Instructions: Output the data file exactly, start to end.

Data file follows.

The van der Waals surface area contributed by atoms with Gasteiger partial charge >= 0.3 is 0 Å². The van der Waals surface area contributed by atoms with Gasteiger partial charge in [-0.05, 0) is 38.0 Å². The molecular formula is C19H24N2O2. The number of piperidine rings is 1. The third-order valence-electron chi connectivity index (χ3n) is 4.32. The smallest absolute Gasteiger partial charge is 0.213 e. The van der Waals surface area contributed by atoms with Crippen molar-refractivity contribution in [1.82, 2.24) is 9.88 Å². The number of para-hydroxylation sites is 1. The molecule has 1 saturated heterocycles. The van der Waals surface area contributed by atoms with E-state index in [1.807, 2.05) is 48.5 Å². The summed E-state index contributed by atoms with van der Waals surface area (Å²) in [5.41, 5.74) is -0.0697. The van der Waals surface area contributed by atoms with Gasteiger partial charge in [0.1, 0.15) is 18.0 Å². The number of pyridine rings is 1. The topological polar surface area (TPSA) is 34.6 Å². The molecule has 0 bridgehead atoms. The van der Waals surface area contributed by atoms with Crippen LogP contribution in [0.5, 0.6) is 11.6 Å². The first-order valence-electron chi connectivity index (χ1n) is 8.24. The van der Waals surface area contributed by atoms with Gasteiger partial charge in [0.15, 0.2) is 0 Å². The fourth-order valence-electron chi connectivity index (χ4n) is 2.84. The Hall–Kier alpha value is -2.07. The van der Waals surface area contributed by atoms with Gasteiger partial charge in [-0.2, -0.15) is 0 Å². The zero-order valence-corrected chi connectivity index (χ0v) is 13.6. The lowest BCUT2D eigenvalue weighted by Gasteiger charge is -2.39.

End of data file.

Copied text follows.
The van der Waals surface area contributed by atoms with Gasteiger partial charge >= 0.3 is 0 Å². The van der Waals surface area contributed by atoms with Gasteiger partial charge in [-0.05, 0) is 38.0 Å². The molecular formula is C19H24N2O2. The number of piperidine rings is 1. The third-order valence-electron chi connectivity index (χ3n) is 4.32. The smallest absolute Gasteiger partial charge is 0.213 e. The van der Waals surface area contributed by atoms with Crippen molar-refractivity contribution in [1.82, 2.24) is 9.88 Å². The number of para-hydroxylation sites is 1. The molecule has 1 saturated heterocycles. The van der Waals surface area contributed by atoms with E-state index in [1.807, 2.05) is 48.5 Å². The summed E-state index contributed by atoms with van der Waals surface area (Å²) in [5.41, 5.74) is -0.0697. The van der Waals surface area contributed by atoms with Gasteiger partial charge in [0.1, 0.15) is 18.0 Å². The number of pyridine rings is 1. The topological polar surface area (TPSA) is 34.6 Å². The molecule has 0 bridgehead atoms. The van der Waals surface area contributed by atoms with Crippen LogP contribution in [0.5, 0.6) is 11.6 Å². The first-order valence-electron chi connectivity index (χ1n) is 8.24. The van der Waals surface area contributed by atoms with Gasteiger partial charge in [0.15, 0.2) is 0 Å². The fourth-order valence-electron chi connectivity index (χ4n) is 2.84. The Hall–Kier alpha value is -2.07. The van der Waals surface area contributed by atoms with Gasteiger partial charge in [-0.2, -0.15) is 0 Å². The zero-order valence-corrected chi connectivity index (χ0v) is 13.6. The lowest BCUT2D eigenvalue weighted by Gasteiger charge is -2.39.